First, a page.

Fostering the digital transformation

Majed Al Suwaidi, MD at Dubai Internet City and Dubai Outsource Zone lets TRENDS in on DIC’s plans to meet the changing needs of ICT companies in the emirate.

Dubai Internet City is a member of TECOM Investments and was a crucial enabler for ICT growth in the UAE in the last decade. But, as technology and the unprecedented rate of digital transformation rapidly disrupts business dynamics, forcing both enterprises and governments to innovate and stay ahead of the curve, how is the region’s largest tech-focused business park evolving to meet the changing needs of ICT companies?

That’s the question TRENDS asked Suwaidi on the sidelines of the IDC Middle East CIO Summit.

The world is now talking about the 3rd platform for IT innovation that will be built on Cloud, Smart cities, Big Data and advanced technologies like the Internet of Everything, 3D printing etc. Does this change DIC’s mandate from being a facilitator of infrastructure for IT companies to a driver of innovation?

Yes. Earlier, our aim was to attract companies to the region. But today, 15 years later, it is to support the development of home-grown companies. Instead of importing technology, we must now start looking at exporting it. The need of the hour is to develop technology for the region, within the region, instead of in the US or other countries. We will develop infrastructure for companies seeking to do this. And by infrastructure, we aren’t only talking about buildings, but also licensing and the creation of an environment that is less cumbersome for people to do business.

The common complaint we hear is that while the UAE has been very nimble in technology adoption, much of the knowledge and technology is imported from overseas and not locally harnessed. How can we change that?

In a globalized world, we do import things from everywhere, but much is also happening right here. It may not be at the levels we desire, but you must understand that the change has taken place in this region only in the last ten years. Other places around the world have evolved over hundreds of years. We still need to mature and develop a culture of innovation.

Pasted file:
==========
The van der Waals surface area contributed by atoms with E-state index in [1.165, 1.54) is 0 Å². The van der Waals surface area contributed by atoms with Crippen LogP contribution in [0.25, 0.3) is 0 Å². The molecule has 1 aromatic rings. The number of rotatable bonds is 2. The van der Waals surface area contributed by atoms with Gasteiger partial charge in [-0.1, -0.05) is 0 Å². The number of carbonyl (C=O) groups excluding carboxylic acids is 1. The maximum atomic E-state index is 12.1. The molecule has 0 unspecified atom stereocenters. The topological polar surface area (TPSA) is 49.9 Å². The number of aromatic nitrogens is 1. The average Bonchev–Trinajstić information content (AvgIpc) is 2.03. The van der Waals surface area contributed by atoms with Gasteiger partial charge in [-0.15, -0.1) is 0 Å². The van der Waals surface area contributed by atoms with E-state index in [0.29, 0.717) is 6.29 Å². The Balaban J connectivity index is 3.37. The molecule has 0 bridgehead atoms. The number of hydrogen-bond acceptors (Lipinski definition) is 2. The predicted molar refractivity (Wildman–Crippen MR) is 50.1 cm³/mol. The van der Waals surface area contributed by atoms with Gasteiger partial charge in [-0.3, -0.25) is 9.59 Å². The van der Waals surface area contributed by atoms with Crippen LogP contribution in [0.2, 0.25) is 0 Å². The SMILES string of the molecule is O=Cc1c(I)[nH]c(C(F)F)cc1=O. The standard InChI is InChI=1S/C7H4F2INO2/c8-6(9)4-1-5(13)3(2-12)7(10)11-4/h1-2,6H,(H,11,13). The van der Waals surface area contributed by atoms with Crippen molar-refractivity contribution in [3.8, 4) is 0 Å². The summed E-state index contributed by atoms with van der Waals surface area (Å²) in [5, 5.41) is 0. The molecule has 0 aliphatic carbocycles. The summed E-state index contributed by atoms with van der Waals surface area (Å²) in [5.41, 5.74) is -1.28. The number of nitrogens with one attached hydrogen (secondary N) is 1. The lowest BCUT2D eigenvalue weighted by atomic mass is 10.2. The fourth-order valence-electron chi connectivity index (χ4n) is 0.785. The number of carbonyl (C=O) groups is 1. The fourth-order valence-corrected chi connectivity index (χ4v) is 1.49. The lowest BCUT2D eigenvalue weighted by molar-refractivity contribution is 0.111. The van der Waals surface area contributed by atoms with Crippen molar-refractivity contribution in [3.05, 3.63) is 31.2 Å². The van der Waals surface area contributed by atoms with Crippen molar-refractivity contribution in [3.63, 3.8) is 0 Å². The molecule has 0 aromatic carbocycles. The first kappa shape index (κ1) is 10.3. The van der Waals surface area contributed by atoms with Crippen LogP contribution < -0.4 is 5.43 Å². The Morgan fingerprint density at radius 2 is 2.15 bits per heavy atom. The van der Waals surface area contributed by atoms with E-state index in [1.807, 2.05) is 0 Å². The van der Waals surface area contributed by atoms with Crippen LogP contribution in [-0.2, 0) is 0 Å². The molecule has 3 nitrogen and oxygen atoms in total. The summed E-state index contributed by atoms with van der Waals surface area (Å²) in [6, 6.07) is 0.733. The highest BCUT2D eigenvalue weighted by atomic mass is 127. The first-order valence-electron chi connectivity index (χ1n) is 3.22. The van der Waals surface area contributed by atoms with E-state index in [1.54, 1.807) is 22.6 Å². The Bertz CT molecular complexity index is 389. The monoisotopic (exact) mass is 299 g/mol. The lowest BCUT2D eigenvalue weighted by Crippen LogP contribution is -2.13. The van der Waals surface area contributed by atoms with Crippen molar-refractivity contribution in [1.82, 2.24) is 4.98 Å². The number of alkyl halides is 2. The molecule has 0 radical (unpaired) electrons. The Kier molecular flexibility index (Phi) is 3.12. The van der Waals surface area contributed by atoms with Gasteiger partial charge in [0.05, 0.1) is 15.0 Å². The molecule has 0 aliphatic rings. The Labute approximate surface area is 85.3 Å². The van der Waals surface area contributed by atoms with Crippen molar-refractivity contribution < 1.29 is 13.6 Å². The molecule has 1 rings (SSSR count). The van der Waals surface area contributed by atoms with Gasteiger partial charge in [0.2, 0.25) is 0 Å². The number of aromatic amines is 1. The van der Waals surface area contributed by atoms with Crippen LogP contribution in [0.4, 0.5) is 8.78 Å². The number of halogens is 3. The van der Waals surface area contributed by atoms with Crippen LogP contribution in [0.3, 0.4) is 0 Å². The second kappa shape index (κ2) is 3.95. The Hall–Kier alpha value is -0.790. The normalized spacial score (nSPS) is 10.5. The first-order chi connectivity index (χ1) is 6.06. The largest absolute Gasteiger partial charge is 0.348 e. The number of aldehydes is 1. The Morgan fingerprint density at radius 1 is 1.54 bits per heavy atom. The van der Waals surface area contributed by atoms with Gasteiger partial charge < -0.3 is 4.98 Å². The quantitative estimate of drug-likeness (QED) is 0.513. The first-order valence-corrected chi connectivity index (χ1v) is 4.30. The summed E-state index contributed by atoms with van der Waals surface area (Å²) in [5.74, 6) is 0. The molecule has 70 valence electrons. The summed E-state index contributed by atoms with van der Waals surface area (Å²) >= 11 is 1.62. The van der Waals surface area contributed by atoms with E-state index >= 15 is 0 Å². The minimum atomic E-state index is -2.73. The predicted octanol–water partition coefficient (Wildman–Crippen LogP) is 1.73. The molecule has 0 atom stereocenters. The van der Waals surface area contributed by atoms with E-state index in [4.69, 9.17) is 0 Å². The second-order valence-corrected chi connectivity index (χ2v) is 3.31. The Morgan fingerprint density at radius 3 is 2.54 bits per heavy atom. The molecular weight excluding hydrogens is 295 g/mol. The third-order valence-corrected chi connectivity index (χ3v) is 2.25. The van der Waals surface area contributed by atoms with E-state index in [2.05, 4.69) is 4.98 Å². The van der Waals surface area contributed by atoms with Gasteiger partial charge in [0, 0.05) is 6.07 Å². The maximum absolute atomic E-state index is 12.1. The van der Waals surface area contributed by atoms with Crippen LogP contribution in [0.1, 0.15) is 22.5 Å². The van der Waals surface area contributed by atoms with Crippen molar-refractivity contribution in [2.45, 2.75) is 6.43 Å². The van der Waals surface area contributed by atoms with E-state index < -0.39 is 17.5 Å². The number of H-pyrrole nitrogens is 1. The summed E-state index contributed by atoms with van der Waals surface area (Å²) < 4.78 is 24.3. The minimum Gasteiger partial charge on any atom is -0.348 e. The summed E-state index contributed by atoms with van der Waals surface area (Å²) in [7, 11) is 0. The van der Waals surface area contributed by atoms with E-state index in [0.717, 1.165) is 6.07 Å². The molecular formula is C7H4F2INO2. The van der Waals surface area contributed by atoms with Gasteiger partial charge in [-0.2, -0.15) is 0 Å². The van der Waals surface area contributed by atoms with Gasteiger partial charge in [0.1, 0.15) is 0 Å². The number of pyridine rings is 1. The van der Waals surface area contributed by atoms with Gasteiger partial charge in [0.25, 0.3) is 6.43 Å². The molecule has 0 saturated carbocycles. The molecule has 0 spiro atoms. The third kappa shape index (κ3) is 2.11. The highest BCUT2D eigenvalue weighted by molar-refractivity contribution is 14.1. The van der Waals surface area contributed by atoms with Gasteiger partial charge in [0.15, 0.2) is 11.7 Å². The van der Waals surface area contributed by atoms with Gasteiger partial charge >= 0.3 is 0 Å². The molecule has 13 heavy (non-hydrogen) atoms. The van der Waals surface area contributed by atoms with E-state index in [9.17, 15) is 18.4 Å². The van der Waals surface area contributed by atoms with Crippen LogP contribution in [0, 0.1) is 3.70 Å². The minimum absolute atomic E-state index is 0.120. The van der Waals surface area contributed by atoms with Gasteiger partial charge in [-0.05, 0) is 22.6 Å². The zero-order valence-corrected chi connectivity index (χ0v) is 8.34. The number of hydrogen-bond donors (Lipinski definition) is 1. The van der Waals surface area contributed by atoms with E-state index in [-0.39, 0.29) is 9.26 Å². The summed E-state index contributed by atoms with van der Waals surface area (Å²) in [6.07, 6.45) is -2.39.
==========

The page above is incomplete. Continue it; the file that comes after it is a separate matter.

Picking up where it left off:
Do you think that while the government here has been quick in embracing new technologies and exploiting the power of ICT to improve governance models, the private sector has lagged behind?

Let’s just say that the government has been proactive and this will only push the private sector to catch up. It was made very clear to government agencies by His Highness Sheikh Mohammad that they must utilize technology to deliver services and the private sector now knows that it must follow along the same lines. In fact, this makes it easier for them to innovate. They don’t need to sell their ideas to the government. They just need to develop projects and infrastructure for an idea that’s already in use.

Finally, share with us what you are doing at DIC to incubate startups and foster technological innovation.

We had our 15th anniversary last year and several initiatives were announced including AED4.5 billion in funding to establish Dubai as a capital for innovation. This is a testament to how seriously we take innovation as a strategy and also how important ICT is as a sector for Dubai.